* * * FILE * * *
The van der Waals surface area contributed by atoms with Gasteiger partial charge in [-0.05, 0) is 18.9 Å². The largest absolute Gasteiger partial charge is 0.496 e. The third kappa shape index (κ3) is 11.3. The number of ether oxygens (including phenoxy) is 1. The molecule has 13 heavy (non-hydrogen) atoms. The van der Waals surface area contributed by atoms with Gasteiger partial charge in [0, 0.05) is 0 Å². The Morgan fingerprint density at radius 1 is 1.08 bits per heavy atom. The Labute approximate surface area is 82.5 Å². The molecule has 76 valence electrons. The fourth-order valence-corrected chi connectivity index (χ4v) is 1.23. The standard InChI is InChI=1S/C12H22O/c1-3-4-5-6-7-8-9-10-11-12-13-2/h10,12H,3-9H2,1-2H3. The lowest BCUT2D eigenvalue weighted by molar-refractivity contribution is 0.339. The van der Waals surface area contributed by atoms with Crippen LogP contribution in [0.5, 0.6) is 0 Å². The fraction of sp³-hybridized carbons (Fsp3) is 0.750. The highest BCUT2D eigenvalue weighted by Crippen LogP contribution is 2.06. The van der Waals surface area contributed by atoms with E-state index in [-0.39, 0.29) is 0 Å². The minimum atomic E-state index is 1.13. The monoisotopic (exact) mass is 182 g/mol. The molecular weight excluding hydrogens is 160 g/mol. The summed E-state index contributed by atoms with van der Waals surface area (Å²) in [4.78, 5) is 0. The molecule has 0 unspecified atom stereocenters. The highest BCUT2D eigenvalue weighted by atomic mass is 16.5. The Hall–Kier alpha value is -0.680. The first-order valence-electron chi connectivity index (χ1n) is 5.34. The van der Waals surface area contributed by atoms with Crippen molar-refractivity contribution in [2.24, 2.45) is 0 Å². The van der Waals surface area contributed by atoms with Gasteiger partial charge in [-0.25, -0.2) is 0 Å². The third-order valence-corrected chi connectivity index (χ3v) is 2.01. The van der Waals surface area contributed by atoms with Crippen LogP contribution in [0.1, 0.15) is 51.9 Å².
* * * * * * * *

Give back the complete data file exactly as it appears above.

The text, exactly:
The van der Waals surface area contributed by atoms with Gasteiger partial charge in [-0.05, 0) is 18.9 Å². The largest absolute Gasteiger partial charge is 0.496 e. The third kappa shape index (κ3) is 11.3. The number of ether oxygens (including phenoxy) is 1. The molecule has 13 heavy (non-hydrogen) atoms. The van der Waals surface area contributed by atoms with Gasteiger partial charge in [0, 0.05) is 0 Å². The Morgan fingerprint density at radius 1 is 1.08 bits per heavy atom. The Labute approximate surface area is 82.5 Å². The molecule has 76 valence electrons. The fourth-order valence-corrected chi connectivity index (χ4v) is 1.23. The standard InChI is InChI=1S/C12H22O/c1-3-4-5-6-7-8-9-10-11-12-13-2/h10,12H,3-9H2,1-2H3. The lowest BCUT2D eigenvalue weighted by molar-refractivity contribution is 0.339. The van der Waals surface area contributed by atoms with Crippen LogP contribution in [0.5, 0.6) is 0 Å². The fraction of sp³-hybridized carbons (Fsp3) is 0.750. The highest BCUT2D eigenvalue weighted by Crippen LogP contribution is 2.06. The van der Waals surface area contributed by atoms with E-state index in [-0.39, 0.29) is 0 Å². The minimum atomic E-state index is 1.13. The monoisotopic (exact) mass is 182 g/mol. The molecular weight excluding hydrogens is 160 g/mol. The summed E-state index contributed by atoms with van der Waals surface area (Å²) in [4.78, 5) is 0. The molecule has 0 unspecified atom stereocenters. The highest BCUT2D eigenvalue weighted by atomic mass is 16.5. The Hall–Kier alpha value is -0.680. The first-order valence-electron chi connectivity index (χ1n) is 5.34. The van der Waals surface area contributed by atoms with Crippen molar-refractivity contribution in [2.24, 2.45) is 0 Å². The van der Waals surface area contributed by atoms with Gasteiger partial charge in [-0.25, -0.2) is 0 Å². The third-order valence-corrected chi connectivity index (χ3v) is 2.01. The van der Waals surface area contributed by atoms with Crippen LogP contribution in [0.1, 0.15) is 51.9 Å².